Food and Memory

I stood at the curb, on a corner of Insurgentes Sur in Mexico City, tapping my foot impatiently, watching the traffic hurtling by at 7382 feet above sea level, dozens of men hanging on to ladders hooked to swaying buses, diesel smoke spewing from exhaust pipes, and tinkling mariachi music fading away in the roar of…

A Cook in Colonial Africa

Esa nearly drops the wine bottle, all because of colonial British ideas about propriety in cooking and dining. That’s from an unforgettable scene in the film, “Out of Africa,” epitomizing the British way with food in their colonies. And their focus on the cooks, mostly male, who worked for them. Meryl Streep, as Baroness Karen…

Eggplant, Out of Africa

Known in Britain by 1587, the “Guinea squash,” as people originally called it, white, shaped like an egg, eventually became known as “eggplant.” Around the same time, a cousin of this plant appeared, the “purple menace,” as I call it, and it took over. The “Guinea squash” receded into the culinary backwaters of Europe. The…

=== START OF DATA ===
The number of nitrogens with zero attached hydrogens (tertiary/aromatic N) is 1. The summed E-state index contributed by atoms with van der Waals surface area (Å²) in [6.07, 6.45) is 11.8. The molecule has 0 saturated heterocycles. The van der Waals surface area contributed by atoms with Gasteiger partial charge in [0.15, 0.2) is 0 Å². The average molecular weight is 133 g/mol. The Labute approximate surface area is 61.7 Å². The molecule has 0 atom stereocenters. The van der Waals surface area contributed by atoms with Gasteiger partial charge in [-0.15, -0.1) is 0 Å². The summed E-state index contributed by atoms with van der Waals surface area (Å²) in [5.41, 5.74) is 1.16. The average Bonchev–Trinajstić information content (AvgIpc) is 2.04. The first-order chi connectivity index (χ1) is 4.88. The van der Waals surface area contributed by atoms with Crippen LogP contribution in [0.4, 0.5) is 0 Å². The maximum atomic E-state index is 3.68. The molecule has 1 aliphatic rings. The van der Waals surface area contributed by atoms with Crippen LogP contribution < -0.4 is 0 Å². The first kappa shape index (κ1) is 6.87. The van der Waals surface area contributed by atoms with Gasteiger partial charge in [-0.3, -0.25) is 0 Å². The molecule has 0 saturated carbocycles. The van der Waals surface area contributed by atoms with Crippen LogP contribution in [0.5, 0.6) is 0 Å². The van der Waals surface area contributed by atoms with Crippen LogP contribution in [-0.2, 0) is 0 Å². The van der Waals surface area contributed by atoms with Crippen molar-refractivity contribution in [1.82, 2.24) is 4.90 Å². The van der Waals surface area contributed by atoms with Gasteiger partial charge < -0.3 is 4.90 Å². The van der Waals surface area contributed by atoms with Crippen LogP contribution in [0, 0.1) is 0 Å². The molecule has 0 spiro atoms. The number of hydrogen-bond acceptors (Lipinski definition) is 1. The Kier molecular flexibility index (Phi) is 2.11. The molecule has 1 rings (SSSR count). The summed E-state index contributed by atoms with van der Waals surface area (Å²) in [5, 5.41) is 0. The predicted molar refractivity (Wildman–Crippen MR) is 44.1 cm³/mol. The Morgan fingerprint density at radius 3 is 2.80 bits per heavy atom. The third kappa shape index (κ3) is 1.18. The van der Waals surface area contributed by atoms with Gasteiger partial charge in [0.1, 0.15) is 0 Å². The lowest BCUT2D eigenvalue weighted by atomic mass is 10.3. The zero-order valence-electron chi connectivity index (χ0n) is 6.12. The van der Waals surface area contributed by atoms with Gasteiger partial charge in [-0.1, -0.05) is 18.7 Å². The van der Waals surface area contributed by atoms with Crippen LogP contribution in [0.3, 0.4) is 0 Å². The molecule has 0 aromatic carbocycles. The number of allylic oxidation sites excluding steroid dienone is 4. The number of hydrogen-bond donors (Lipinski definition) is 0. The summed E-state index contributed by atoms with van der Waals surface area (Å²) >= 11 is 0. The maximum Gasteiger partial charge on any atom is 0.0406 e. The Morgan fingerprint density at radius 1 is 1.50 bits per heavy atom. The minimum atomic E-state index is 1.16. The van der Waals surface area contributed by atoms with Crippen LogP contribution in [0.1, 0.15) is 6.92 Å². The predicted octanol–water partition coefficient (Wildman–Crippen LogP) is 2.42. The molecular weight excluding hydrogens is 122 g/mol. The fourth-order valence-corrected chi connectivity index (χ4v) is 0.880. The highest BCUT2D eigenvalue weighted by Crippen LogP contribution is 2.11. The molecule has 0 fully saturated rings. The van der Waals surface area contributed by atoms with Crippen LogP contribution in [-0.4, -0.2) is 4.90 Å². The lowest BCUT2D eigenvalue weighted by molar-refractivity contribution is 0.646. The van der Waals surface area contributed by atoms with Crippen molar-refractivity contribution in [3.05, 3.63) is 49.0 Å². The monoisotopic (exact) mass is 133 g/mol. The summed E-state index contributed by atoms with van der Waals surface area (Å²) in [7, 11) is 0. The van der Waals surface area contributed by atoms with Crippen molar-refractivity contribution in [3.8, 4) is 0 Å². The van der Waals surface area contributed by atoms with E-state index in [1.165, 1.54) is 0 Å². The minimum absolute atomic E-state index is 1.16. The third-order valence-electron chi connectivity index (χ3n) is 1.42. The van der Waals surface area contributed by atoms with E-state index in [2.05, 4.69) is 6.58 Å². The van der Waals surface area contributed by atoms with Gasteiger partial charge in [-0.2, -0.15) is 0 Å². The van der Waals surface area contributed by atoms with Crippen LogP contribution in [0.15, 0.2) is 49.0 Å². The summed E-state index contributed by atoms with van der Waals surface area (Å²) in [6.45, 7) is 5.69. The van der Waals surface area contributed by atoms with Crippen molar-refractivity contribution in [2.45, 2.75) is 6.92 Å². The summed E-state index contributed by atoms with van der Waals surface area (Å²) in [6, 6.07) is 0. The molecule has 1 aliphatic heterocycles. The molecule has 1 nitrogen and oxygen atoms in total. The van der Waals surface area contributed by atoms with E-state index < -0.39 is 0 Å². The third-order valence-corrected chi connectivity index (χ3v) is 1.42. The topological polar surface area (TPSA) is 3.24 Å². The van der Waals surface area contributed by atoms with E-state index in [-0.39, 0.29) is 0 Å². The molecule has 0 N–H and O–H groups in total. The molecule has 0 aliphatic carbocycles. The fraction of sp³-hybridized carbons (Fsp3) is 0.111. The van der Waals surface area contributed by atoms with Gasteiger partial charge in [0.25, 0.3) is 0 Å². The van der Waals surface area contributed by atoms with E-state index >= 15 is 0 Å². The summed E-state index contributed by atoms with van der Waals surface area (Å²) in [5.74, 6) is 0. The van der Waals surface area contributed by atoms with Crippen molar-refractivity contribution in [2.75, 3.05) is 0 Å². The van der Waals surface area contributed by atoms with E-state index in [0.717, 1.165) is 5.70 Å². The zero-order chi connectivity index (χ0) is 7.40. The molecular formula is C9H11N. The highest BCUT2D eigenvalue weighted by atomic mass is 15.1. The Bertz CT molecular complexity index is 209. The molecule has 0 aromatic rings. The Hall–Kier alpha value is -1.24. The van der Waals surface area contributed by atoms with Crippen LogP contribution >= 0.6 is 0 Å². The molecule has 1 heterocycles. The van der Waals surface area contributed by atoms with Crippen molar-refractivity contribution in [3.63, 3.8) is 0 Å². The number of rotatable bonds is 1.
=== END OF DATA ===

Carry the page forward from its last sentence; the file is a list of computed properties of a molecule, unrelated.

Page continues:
December 12: The Virgin of Guadalupe

Patron Saint of Mexico and the Americas Mexican novelist Carlos Fuentes once said that “…one may no longer consider himself a Christian, but you cannot truly be considered a Mexican unless you believe in the Virgin of Guadalupe.” Apocryphal or not, the story of the Virgin of Guadalupe makes fascinating reading. And the food’s pretty…